(evocative 1962 Coward-McCann dust jacket by George Salter)
Turning and turning in the widening gyre
The falcon cannot hear the falconer;
Things fall apart; the centre cannot hold;
Mere anarchy is loosed upon the world,
The blood-dimmed tide is loosed, and everywhere
The ceremony of innocence is drowned;
The best lack all conviction, while the worst
Are full of passionate intensity.
–William Butler Yeats, “The Second Coming”
That falcon is pretty free and wild in the world today, flapping amok abroad in Syria, Iraq, the Ukraine, and elsewhere. That “blood-dimmed tide” of beheadings, home-grown terrorists, and “Convert or be killed” has become the news-fixture of the day. “The ceremony of innocence is drowned” is, of course, not just the dead kids in these nightmarish places, but also the 10-year-old soldiers trained to wage jihad on all infidels. In more civilized places, Obama, Harper, and others “lack all conviction” and say or do as little as possible as the violent crazies with their sick, narrow, evil agendas “Are full of passionate intensity”.
What goes around, comes around inevitably–Yeats is proven right again–and we are forced to face the human darkness all over again. The Beast Within, as it was correctly identified in Golding’s Lord of the Flies. Our world today has become, basically, a time of limited, limiting political agendas on all levels of human societies and interpersonal engagements. We are witnessing what happens abroad when organized, unchecked evil takes over, denying all other possibilities and agendas except their violent, fanatical own. Now who will stop them and when before millions of other innocents get ‘converted’?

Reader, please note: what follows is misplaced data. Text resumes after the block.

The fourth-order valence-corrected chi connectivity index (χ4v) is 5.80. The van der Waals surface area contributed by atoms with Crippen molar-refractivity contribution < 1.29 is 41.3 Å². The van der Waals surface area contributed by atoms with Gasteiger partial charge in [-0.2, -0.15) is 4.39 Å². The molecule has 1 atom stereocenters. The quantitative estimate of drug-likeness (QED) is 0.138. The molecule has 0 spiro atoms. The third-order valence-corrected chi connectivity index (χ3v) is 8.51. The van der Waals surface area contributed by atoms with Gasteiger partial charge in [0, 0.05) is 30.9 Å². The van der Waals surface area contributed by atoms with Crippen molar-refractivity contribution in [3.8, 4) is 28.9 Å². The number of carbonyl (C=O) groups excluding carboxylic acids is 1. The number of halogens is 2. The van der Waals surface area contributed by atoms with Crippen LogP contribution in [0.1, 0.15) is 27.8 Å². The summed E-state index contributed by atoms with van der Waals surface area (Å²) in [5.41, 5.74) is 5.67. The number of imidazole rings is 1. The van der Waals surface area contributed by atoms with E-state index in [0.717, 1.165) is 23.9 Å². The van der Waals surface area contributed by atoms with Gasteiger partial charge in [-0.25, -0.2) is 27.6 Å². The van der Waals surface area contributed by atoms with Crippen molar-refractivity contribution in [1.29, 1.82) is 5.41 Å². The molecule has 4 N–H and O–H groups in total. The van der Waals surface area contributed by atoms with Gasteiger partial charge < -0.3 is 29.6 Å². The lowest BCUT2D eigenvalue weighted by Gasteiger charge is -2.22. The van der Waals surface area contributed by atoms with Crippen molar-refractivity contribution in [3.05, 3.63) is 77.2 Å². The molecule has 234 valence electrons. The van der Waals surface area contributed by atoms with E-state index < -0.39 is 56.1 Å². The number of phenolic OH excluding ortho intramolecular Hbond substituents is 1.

In W.H. Auden’s own classic prophecy, “There Will Be No Peace”, the poet speaks of how the “gale” of evil others will prophesy “your downfall” for the simple reason that “they do not like you” despite your, ironically, having done nothing to them:
Their cause, if they had one, is nothing to them now; They hate for hate’s sake.
In another poem, “O What Is That Sound”, Auden presents the consequences of innocent others’ passivity, indifference, and fear in the face of the threatening “scarlet soldiers”; when the chickens come home to roost, so to speak:
O it’s broken the lock and splintered the door, O it’s the gate where they’re turning, turning; Their boots are heavy on the floor And their eyes are burning.
Auden, Yeats, and others.Yes, the truly great poets have known, understood, and warned about the dark side of human nature human nature long before the rest of us.
“So why should young people study poetry in high schools or university anymore?” “It’s not relevant unlike learning how to operate the latest iPhone. How does it prepare them for life?” Doh.